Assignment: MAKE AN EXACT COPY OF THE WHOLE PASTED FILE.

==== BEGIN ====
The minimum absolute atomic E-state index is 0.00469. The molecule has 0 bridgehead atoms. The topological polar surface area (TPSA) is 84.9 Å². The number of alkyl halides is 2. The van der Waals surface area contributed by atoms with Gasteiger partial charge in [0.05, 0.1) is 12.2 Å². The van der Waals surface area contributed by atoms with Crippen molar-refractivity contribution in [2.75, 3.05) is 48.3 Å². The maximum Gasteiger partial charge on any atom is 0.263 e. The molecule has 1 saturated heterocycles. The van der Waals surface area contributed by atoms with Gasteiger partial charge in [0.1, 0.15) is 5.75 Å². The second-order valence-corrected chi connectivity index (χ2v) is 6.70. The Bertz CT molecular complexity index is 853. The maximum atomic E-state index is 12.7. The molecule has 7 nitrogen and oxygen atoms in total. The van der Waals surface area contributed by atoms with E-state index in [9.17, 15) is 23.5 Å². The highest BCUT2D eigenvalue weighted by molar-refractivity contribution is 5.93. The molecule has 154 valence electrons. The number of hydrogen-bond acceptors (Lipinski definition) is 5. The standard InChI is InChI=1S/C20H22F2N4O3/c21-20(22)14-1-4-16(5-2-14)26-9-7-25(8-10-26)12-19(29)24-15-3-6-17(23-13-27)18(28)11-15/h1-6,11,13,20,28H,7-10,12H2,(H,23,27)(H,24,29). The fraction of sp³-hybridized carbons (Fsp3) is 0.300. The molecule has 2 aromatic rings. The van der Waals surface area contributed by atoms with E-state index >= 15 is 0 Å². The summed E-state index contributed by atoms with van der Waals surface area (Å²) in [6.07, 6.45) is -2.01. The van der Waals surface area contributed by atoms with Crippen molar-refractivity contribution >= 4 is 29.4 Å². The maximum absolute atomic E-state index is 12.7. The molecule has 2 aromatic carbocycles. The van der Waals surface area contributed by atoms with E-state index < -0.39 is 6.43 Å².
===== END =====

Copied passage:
The minimum absolute atomic E-state index is 0.00469. The molecule has 0 bridgehead atoms. The topological polar surface area (TPSA) is 84.9 Å². The number of alkyl halides is 2. The van der Waals surface area contributed by atoms with Gasteiger partial charge in [0.05, 0.1) is 12.2 Å². The van der Waals surface area contributed by atoms with Crippen molar-refractivity contribution in [2.75, 3.05) is 48.3 Å². The maximum Gasteiger partial charge on any atom is 0.263 e. The molecule has 1 saturated heterocycles. The van der Waals surface area contributed by atoms with Gasteiger partial charge in [0.1, 0.15) is 5.75 Å². The second-order valence-corrected chi connectivity index (χ2v) is 6.70. The Bertz CT molecular complexity index is 853. The maximum atomic E-state index is 12.7. The molecule has 7 nitrogen and oxygen atoms in total. The van der Waals surface area contributed by atoms with E-state index in [9.17, 15) is 23.5 Å². The highest BCUT2D eigenvalue weighted by molar-refractivity contribution is 5.93. The molecule has 154 valence electrons. The number of hydrogen-bond acceptors (Lipinski definition) is 5. The standard InChI is InChI=1S/C20H22F2N4O3/c21-20(22)14-1-4-16(5-2-14)26-9-7-25(8-10-26)12-19(29)24-15-3-6-17(23-13-27)18(28)11-15/h1-6,11,13,20,28H,7-10,12H2,(H,23,27)(H,24,29). The fraction of sp³-hybridized carbons (Fsp3) is 0.300. The molecule has 2 aromatic rings. The van der Waals surface area contributed by atoms with E-state index >= 15 is 0 Å². The summed E-state index contributed by atoms with van der Waals surface area (Å²) in [6.07, 6.45) is -2.01. The van der Waals surface area contributed by atoms with Crippen molar-refractivity contribution >= 4 is 29.4 Å². The maximum absolute atomic E-state index is 12.7. The molecule has 2 aromatic carbocycles. The van der Waals surface area contributed by atoms with E-state index < -0.39 is 6.43 Å².